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With new peer-to-peer payment app options emerging for teens, experts say it’s an opportunity for parents to teach their kids how to use these financial tools wisely — and educate them on how to avoid common pitfalls.
Venmo on Monday unveiled a new teen account that allows parents to open an account with select features for teens ages 13 to 17. While some teens already use Venmo, individual account holders must be at least 18 years old (or the age of majority in their state), per the app’s user agreement.
This isn’t the first peer-to-peer payment app to be expanded to teen users. The Cash App, Square Cash, and Apple Wallet also offer teen features, albeit with parental supervision. PayPalInc., Venmo’s parent company, still requires users to be at least 18 years old (or the age of majority in their state).
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A teen’s Venmo account includes a debit card and can be funded through the parent’s Venmo account through any associated sources. Parents can monitor teens’ payments and friend requests, as well as control privacy settings.
“We have a zero-tolerance policy on our platform regarding attempted fraudulent activity, and our teams work tirelessly to protect our customers,” a PayPal spokesperson told CNBC. “We encourage customers to always be vigilant online and to contact customer service directly if they suspect they have been the target of fraud.”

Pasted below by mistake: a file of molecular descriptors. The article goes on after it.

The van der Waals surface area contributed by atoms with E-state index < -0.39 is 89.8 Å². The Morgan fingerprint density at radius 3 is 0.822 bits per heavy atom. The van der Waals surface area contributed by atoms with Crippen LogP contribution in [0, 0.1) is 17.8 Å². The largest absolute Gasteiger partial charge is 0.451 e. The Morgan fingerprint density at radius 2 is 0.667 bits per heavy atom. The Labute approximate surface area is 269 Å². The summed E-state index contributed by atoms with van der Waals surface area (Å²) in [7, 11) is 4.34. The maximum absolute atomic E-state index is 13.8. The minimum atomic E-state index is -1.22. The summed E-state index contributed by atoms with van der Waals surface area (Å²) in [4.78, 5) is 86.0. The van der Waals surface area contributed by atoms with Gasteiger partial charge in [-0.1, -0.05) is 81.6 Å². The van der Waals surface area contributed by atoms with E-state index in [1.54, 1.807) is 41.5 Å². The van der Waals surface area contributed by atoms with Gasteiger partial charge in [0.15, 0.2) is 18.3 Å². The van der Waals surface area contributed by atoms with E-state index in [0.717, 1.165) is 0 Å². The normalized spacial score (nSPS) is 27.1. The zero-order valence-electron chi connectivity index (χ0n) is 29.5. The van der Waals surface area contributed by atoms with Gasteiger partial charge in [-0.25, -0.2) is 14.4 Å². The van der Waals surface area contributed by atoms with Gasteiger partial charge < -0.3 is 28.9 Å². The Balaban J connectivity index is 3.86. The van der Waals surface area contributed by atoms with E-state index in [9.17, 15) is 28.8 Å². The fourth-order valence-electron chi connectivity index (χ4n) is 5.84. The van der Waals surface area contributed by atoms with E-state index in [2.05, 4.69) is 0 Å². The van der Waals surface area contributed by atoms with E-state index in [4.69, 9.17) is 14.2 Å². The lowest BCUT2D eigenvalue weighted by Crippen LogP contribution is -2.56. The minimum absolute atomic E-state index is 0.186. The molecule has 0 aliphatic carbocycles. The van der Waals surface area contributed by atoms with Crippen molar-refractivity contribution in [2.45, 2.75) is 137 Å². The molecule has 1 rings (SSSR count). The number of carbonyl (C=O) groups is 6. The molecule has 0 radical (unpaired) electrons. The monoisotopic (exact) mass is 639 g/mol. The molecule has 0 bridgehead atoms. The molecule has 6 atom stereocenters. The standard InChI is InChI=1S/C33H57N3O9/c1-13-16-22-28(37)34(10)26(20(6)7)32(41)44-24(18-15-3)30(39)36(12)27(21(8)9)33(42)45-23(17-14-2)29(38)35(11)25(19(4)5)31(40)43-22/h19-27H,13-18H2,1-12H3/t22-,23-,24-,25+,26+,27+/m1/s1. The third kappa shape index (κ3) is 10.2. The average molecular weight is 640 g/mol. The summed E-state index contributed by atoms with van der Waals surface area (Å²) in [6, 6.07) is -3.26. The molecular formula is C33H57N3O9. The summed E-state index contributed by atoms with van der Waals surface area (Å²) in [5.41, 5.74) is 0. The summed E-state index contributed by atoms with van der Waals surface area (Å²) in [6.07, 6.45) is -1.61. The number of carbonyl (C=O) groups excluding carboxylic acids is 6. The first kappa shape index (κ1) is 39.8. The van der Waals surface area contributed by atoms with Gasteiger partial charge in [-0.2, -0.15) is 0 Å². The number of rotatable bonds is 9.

Apps ‘convenient’, but problems can be ‘hard to fix’
Peer-to-peer payment apps, also known as P2P apps, are widely used across the US, and used by 64% of adults, including 81% of those ages 18 to 29, according to a 2022 report from Consumer Reports.
Teresa Murray, a consumer watchdog with the American Public Interest Research Group, urges caution when using P2P apps. “There are real consequences if something goes wrong,” she said.
US PIRG examined nearly 9,300 complaints received by the Consumer Financial Protection Bureau between April 2017 and April 2021, revealing a pattern of problems among several P2P applications with digital wallets, scams, and customer service.
“People use these P2P apps because it’s convenient and easy,” said Murray. “But it’s very uncomfortable when something goes wrong.”
Nearly a quarter of users report sending money to the wrong person, according to a 2022 survey from LendingTree.
“It’s hard to fix, and people don’t realize that in advance,” she added.
Protecting teens from common P2P payment issues
Whether your teen is using Venmo or another P2P app, Murray said it’s important for both parent and child to be aware of the potential risks.
For example, it suggests that users fund P2P accounts with a credit card instead of a checking account since there are more protections under the Truth In Lending and Fair Credit Billing Acts if something goes wrong. And if you link your bank account or a teen’s account, keep most of your money elsewhere.
Murray also suggests paying only “people you know well” via P2P apps and asking them to send you a request through the app before making a payment for the first time. “Once a deal is done, it’s done,” she warned. “You don’t get your money back.”
She said teens should also make transactions private, add extra authentication to access the app from their phones, and be careful when sharing their devices with others. They can also thwart scammers by not sharing authentication codes with anyone.
Talk to your teens about money
As your teen learns about budgeting and payment apps, experts urge parents to discuss these topics at home.
“The best advice I can give is to keep that communication going with your teen about money,” said certified financial planner Desiree Cole of Main Street Planning in Satellite Beach, Florida. “As long as your child feels comfortable asking you questions, he will always have someone to turn to when he wants an answer.”